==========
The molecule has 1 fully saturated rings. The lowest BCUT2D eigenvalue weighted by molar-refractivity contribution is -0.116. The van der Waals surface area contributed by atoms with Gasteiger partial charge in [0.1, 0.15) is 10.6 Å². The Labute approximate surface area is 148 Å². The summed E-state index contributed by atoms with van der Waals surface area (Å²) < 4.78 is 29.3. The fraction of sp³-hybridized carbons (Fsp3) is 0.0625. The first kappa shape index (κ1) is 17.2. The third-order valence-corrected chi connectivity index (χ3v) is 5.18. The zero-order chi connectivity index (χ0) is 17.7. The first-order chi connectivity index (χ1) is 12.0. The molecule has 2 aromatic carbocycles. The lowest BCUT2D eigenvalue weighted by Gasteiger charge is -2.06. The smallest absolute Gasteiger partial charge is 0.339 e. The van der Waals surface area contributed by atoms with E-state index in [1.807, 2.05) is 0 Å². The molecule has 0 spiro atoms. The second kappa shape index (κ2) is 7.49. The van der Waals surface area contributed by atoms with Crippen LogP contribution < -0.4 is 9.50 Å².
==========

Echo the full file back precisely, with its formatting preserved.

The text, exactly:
The molecule has 1 fully saturated rings. The lowest BCUT2D eigenvalue weighted by molar-refractivity contribution is -0.116. The van der Waals surface area contributed by atoms with Gasteiger partial charge in [0.1, 0.15) is 10.6 Å². The Labute approximate surface area is 148 Å². The summed E-state index contributed by atoms with van der Waals surface area (Å²) < 4.78 is 29.3. The fraction of sp³-hybridized carbons (Fsp3) is 0.0625. The first kappa shape index (κ1) is 17.2. The third-order valence-corrected chi connectivity index (χ3v) is 5.18. The zero-order chi connectivity index (χ0) is 17.7. The first-order chi connectivity index (χ1) is 12.0. The molecule has 2 aromatic carbocycles. The lowest BCUT2D eigenvalue weighted by Gasteiger charge is -2.06. The smallest absolute Gasteiger partial charge is 0.339 e. The van der Waals surface area contributed by atoms with E-state index in [1.807, 2.05) is 0 Å². The molecule has 0 spiro atoms. The second kappa shape index (κ2) is 7.49. The van der Waals surface area contributed by atoms with Crippen LogP contribution < -0.4 is 9.50 Å².